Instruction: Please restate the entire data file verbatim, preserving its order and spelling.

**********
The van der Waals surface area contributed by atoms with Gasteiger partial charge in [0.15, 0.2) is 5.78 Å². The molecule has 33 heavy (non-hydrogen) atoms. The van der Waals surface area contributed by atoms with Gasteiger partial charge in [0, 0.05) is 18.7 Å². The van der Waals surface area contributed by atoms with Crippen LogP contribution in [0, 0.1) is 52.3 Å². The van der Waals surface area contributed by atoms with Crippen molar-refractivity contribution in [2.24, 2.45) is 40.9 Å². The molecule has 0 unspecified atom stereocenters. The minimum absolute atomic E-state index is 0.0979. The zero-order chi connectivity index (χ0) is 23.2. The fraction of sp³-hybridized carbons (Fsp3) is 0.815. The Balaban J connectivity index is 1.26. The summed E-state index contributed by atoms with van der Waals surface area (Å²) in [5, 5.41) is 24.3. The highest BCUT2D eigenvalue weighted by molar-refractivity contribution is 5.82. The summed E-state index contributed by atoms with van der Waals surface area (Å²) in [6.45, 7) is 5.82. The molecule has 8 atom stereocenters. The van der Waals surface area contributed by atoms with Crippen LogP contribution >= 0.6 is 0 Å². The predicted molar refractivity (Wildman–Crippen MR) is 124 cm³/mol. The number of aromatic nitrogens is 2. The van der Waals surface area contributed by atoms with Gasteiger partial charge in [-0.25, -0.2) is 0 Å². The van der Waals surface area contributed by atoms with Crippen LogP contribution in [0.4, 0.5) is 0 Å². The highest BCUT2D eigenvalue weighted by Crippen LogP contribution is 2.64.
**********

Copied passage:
The van der Waals surface area contributed by atoms with Gasteiger partial charge in [0.15, 0.2) is 5.78 Å². The molecule has 33 heavy (non-hydrogen) atoms. The van der Waals surface area contributed by atoms with Gasteiger partial charge in [0, 0.05) is 18.7 Å². The van der Waals surface area contributed by atoms with Crippen LogP contribution in [0, 0.1) is 52.3 Å². The van der Waals surface area contributed by atoms with Crippen molar-refractivity contribution in [2.24, 2.45) is 40.9 Å². The molecule has 0 unspecified atom stereocenters. The minimum absolute atomic E-state index is 0.0979. The zero-order chi connectivity index (χ0) is 23.2. The fraction of sp³-hybridized carbons (Fsp3) is 0.815. The Balaban J connectivity index is 1.26. The summed E-state index contributed by atoms with van der Waals surface area (Å²) in [5, 5.41) is 24.3. The highest BCUT2D eigenvalue weighted by molar-refractivity contribution is 5.82. The summed E-state index contributed by atoms with van der Waals surface area (Å²) in [6.45, 7) is 5.82. The molecule has 8 atom stereocenters. The van der Waals surface area contributed by atoms with Crippen LogP contribution >= 0.6 is 0 Å². The predicted molar refractivity (Wildman–Crippen MR) is 124 cm³/mol. The number of aromatic nitrogens is 2. The van der Waals surface area contributed by atoms with Gasteiger partial charge in [-0.25, -0.2) is 0 Å². The van der Waals surface area contributed by atoms with Crippen LogP contribution in [0.4, 0.5) is 0 Å². The highest BCUT2D eigenvalue weighted by Crippen LogP contribution is 2.64.